Last Updated on May 7, 2015, by eNotes Editorial. Word Count: 369
“House Opposite” is written in a delightfully ironic mode, which is generally considered to be Narayan’s strength. The language of the story is lucid, concise, and unlabored. However, because the story is imbued with Indian culture, it contains a number of references and allusions to Hindu religion and mythology. They do not, however, hamper the story’s readability, nor do they obscure its meaning.
The plot of the story is simple, compact, and well structured. It involves one connected episode in the life of the hermit. There is very little external action; the main drama is played in the hermit’s psyche. The author’s choice of a third-person point of view allows him to intensify the conflict by showing a dramatic interplay between external events (the activities of the prostitute and her clients) and internal consciousness (the hermit’s mental turmoil and struggle to control his senses). He uses the technique of ironic reversal to give the story a surprise ending.
In fact, the entire plot hinges on Narayan’s ironic use of setting. Traditionally, a hermit lives in a secluded place or a forest retreat, but Narayan locates the hermit’s house in a narrow, crowded street straight across from the prostitute’s house, thus making the conflict inevitable.
Irony is the most important aspect of Narayan’s narrative technique. It helps him reveal the disparity between the ideal and the actual. As the story unfolds, it becomes clear to a perceptive reader that things are not what they seem to be. The hermit, who has supposedly given up all pleasures of life, is seen caught in the web of lascivious desires. It is ironic that the prostitute regards the hermit as a saint when she seeks his blessings; she does not know that he has been tainted by mental prostitution.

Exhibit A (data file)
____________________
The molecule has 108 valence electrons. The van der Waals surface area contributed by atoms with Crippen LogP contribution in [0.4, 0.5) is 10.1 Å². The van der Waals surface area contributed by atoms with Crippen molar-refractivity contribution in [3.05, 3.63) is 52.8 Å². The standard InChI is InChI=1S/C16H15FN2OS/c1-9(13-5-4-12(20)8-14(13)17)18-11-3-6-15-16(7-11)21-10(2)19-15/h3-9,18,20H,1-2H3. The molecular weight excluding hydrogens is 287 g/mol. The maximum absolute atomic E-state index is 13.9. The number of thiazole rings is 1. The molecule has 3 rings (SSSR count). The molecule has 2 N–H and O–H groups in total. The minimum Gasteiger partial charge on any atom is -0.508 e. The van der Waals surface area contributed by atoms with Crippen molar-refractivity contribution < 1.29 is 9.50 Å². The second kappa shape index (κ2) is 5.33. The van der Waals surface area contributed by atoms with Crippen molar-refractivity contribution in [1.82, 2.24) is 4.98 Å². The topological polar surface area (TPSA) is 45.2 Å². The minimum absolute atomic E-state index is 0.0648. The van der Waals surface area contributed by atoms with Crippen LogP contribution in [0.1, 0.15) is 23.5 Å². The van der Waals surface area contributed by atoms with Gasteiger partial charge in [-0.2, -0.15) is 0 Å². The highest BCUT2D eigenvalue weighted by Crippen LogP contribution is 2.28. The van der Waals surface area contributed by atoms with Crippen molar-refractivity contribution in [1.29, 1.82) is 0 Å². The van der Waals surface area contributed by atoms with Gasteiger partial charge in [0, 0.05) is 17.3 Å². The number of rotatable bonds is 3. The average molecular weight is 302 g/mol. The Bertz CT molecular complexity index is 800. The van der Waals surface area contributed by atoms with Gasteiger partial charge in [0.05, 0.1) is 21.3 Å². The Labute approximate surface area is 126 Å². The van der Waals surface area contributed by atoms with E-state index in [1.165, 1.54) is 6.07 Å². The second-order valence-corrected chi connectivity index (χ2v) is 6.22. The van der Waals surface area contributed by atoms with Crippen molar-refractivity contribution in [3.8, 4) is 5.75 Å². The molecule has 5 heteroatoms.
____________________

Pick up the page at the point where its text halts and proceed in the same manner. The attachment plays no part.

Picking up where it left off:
The last scene underscores the contrast between appearance and reality. The hermit’s romantic image of the prostitute, earlier projected by his repressed libidinal yearnings, suddenly changes on close scrutiny. In reality, she looks tired, wasted, and melancholy—a victim of social circumstances. The irony becomes double-edged when, in a moment of self-recognition, the hermit is silenced by the shame of his own hidden sin.
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